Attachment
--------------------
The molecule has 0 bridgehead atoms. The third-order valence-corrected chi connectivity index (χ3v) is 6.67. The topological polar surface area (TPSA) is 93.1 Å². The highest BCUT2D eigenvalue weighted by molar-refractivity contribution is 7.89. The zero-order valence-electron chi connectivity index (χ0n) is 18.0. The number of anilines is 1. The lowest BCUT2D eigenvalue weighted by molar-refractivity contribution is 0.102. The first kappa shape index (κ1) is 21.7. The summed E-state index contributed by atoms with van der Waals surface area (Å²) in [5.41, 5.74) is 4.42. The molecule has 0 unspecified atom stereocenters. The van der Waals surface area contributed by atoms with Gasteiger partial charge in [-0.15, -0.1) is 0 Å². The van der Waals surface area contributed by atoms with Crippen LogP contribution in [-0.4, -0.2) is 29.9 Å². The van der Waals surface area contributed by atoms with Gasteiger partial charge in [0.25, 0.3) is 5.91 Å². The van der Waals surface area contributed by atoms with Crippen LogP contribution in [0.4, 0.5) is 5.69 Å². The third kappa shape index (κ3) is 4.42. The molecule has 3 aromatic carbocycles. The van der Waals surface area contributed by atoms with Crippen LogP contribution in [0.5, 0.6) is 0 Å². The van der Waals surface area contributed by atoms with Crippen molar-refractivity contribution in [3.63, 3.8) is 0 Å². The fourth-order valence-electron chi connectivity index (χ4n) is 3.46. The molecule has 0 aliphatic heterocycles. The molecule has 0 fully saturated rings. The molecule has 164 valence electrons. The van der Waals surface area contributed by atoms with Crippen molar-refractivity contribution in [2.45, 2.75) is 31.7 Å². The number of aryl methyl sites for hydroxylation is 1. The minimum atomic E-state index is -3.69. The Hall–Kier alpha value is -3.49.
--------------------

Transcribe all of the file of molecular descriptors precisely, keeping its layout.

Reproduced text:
The molecule has 0 bridgehead atoms. The third-order valence-corrected chi connectivity index (χ3v) is 6.67. The topological polar surface area (TPSA) is 93.1 Å². The highest BCUT2D eigenvalue weighted by molar-refractivity contribution is 7.89. The zero-order valence-electron chi connectivity index (χ0n) is 18.0. The number of anilines is 1. The lowest BCUT2D eigenvalue weighted by molar-refractivity contribution is 0.102. The first kappa shape index (κ1) is 21.7. The summed E-state index contributed by atoms with van der Waals surface area (Å²) in [5.41, 5.74) is 4.42. The molecule has 0 unspecified atom stereocenters. The van der Waals surface area contributed by atoms with Gasteiger partial charge in [-0.15, -0.1) is 0 Å². The van der Waals surface area contributed by atoms with Crippen LogP contribution in [-0.4, -0.2) is 29.9 Å². The van der Waals surface area contributed by atoms with Gasteiger partial charge in [0.25, 0.3) is 5.91 Å². The van der Waals surface area contributed by atoms with Crippen LogP contribution in [0.4, 0.5) is 5.69 Å². The third kappa shape index (κ3) is 4.42. The molecule has 3 aromatic carbocycles. The van der Waals surface area contributed by atoms with Crippen LogP contribution in [0.5, 0.6) is 0 Å². The van der Waals surface area contributed by atoms with Crippen molar-refractivity contribution in [3.63, 3.8) is 0 Å². The fourth-order valence-electron chi connectivity index (χ4n) is 3.46. The molecule has 0 aliphatic heterocycles. The molecule has 0 fully saturated rings. The molecule has 164 valence electrons. The van der Waals surface area contributed by atoms with Crippen molar-refractivity contribution in [2.45, 2.75) is 31.7 Å². The number of aryl methyl sites for hydroxylation is 1. The minimum atomic E-state index is -3.69. The Hall–Kier alpha value is -3.49.